Tesla CEO Elon Musk took the stand on Monday to defend his company’s 2016 purchase of ailing solar panel maker SolarCity — and head off a possible judgement that could force him to personally shell out more than $2 billion.
Tesla shareholders are suing Musk in Delaware Chancery Court, claiming that the superstar CEO pressured the company’s board into effectively bailing out SolarCity, a company founded by Musk’s cousins in which the South African-born billionaire held a 22-percent stake.
Testifying in Wilmington on Monday morning, Musk denied that the $2.6 billion deal was crooked.
“Since it was a stock-for-stock transaction and I owned almost exactly the same percentage of both there was no financial gain,” he said.
Musk’s testimony kicked off a trial that is expected to last about two weeks.
If Vice Chancellor Joseph Slights decides that the SolarCity deal was unfair to the plaintiffs — which include union pension funds and asset managers that held Tesla shares — he could order Musk to pay damages.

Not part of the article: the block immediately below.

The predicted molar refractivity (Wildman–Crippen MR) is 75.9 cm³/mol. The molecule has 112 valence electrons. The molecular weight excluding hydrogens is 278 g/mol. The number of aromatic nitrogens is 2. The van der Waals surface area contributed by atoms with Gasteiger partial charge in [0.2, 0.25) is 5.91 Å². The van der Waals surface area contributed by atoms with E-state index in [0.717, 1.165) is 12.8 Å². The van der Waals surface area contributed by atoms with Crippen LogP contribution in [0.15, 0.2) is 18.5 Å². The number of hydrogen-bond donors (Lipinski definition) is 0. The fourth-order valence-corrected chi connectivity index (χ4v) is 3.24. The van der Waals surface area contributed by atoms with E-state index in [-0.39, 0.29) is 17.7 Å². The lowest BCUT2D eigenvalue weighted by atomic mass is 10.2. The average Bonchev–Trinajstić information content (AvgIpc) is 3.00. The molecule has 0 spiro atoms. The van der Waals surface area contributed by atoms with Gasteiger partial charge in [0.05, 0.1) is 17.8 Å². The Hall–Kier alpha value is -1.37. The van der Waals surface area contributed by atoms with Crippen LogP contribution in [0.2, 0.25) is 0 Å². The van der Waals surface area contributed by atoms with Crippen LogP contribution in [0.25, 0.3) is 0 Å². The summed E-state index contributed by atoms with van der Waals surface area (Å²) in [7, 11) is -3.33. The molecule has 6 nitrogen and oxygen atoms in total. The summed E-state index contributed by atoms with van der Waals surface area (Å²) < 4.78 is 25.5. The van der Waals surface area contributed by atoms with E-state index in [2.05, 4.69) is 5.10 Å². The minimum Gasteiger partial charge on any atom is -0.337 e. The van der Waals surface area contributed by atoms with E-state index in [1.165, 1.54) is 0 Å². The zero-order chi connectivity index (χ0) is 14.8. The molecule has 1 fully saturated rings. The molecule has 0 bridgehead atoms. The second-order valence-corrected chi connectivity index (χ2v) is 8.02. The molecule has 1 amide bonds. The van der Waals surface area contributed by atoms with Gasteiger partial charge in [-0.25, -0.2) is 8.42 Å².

The suing shareholders want Musk to repay the entire $2.6 billion Tesla spent to buy SolarCity, which would be one of the largest judgments ever against an individual. Slights could also award a smaller amount.
To put the judgement into perspective, Musk is currently pegged by Bloomberg as the world’s second-richest person with a net worth of $180 billion.
During his testimony, Musk — who had a 22-percent stake in Tesla at the time of the SolarCity deal — denied that he improperly pressured board members to approve the purchase, framing entering the solar business as a sensible expansion as part of a strategy he called the “Master Plan, Part Deux.”
He pointed to the fact that he does not control the appointment or compensation of Tesla board members as evidence that he could not have pressured the board into approving the purchase.
“They provide good advice and are rigorous in acting on behalf of shareholders,” Musk said of Tesla’s board members in response to a question by his attorney, Evan Chesler.
Later on, the attorney for the plaintiffs, Randall Baron, warned Musk during cross-examination that the case was “going to be a grind.”
Musk grimaced, poked at the six-inch thick binder exhibit and replied “I can tell by the binder.”
A group of Tesla directors excluding Musk settled allegations from the same lawsuit last year for $60 million, paid by insurance, without admitting fault.
With Post Wires